Bootstrapping Side Projects Without Breaking the Bank: Heroku Edition

Sometimes the most efficient way to launch a side project is also the most expensive. When I say efficiency here, I am referring to the speed at which you can launch a quality product. When it comes to a side project, you want to be able to build something and actually launch it. The problem is that this can often become an expensive endeavour between the cost of hosting, domains, SSL certificates, CI, etc. Luckily there are ways to accomplish each of these things with low or no cost.

In this post, I am going to talk about my recent experience with launching on Heroku. Gif2Zoom is a product that allows users to select gifs (from Giphy’s free API) and converts them to Mp4 files. These Mp4 files can be used as virtual backgrounds in Zoom. This project contained both a frontend and a backend that needed to be deployed.

Why Heroku?

I chose Heroku for hosting mainly because of all the things I have heard about it. I have heard that it is easy to use and quick to setup. These sound like great things for a side project! So I decided to dive in and give it a shot, even though I am more familiar with AWS.

Heroku Pricing

Looking at Heroku’s pricing, I realized that I would definitely want to try to stick to their free tier if at all possible. Their free tier gives you access to most of the features that you need for a side project. It includes all of the basics that you need along with support for custom domains and application logging, though it does have a few deficiencies:

  • No support for SSL on custom domains
  • Sleeps after 30 minutes of inactivity
  • Pulls from an allotment of “free hours” that you have remaining in a given month (you are given about enough hours to run a single service all month long)
  • No application metrics

You can overcome all of these deficiencies by upgrading to Heroku’s “Hobby” Dyno (Dyno is their word for a node or instance). However, I don’t want to pay $7 a month for a side-project like this one. This will definitely vary from project to project, but in general I want to keep the hosting costs as low as possible. Further, $7 a month seems a little steep considering that the instance they give you only has 512MB of RAM. In any case, I decided that these constraints were acceptable for this project and moved on to getting started. Deployment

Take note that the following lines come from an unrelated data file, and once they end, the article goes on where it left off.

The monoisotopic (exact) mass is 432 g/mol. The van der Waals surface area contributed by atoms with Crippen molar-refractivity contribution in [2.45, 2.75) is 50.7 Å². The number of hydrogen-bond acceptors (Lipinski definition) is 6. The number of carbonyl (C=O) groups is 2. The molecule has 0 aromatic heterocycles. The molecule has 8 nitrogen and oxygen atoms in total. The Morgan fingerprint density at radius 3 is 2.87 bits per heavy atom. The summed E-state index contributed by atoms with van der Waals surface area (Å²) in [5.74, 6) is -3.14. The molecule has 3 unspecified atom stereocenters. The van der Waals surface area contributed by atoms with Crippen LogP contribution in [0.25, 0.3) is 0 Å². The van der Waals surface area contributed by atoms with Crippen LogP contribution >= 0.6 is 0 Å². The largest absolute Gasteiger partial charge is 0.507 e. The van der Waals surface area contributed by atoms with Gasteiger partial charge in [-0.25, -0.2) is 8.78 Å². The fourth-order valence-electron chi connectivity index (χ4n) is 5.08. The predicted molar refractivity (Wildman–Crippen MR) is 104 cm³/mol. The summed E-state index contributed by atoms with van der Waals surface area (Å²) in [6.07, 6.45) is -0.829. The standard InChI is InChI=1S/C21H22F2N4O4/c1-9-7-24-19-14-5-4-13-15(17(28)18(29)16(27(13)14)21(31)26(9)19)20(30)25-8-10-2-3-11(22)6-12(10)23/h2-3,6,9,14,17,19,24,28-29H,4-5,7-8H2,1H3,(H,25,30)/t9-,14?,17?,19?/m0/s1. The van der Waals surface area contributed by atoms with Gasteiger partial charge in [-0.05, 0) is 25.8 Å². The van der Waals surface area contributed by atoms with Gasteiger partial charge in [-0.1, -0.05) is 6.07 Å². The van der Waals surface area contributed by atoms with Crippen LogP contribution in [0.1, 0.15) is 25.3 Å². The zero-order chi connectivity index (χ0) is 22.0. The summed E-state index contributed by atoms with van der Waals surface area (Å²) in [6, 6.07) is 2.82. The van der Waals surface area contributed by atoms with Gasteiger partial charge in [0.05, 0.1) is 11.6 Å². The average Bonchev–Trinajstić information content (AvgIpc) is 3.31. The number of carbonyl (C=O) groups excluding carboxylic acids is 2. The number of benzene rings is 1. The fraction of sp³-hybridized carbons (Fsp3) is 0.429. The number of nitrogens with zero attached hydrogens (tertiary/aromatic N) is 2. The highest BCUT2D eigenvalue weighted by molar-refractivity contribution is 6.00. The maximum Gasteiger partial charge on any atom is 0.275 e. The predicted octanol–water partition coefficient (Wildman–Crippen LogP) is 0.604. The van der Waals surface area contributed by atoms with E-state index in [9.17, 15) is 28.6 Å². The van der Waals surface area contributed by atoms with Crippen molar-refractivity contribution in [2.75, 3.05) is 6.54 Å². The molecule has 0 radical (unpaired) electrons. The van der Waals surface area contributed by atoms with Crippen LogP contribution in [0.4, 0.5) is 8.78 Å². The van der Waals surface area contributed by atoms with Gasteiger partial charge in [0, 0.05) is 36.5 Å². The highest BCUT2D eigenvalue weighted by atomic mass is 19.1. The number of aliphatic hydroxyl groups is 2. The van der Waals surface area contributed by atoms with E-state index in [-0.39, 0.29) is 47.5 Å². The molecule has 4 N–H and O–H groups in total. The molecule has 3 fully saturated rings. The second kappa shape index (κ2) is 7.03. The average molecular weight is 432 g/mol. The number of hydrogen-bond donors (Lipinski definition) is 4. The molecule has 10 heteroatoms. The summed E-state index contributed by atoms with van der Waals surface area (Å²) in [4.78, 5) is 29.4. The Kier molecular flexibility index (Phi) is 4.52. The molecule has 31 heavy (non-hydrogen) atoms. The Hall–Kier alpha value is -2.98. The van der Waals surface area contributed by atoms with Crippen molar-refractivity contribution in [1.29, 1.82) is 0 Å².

Due to the restriction on the “number of free hours” that Heroku imposes, I chose to consolidate my frontend and backend into the same deployment. This way I could host the entire app from one Dyno. If I were to host from two Dynos, I would be twice as likely to run out of free hours in a given month. The downside of this decision is that I now will have much more traffic coming into this single Dyno. I will have to update this post to tell you how my single Dyno holds up once I have had it released for a little while.

There are a few options for deployment to Heroku. I chose to follow the approach of using a plugin to my build tool. I am not going to go into too much depth on this point since Heroku has great documentation on how to deploy different application stacks.

I will mention that I did run into a problem after I got my code deployed. Looking at my application logs, I could see that my application was booting correctly and binding onto the correct port. However, I was unable to reach my application at the URL Heroku provided me after deployment. When I tried to reach my application, Heroku was logging out an error with code H10. This means that they are unable to connect to my application. I almost gave up and moved to AWS at this point because nothing I tried seemed to remedy this situation.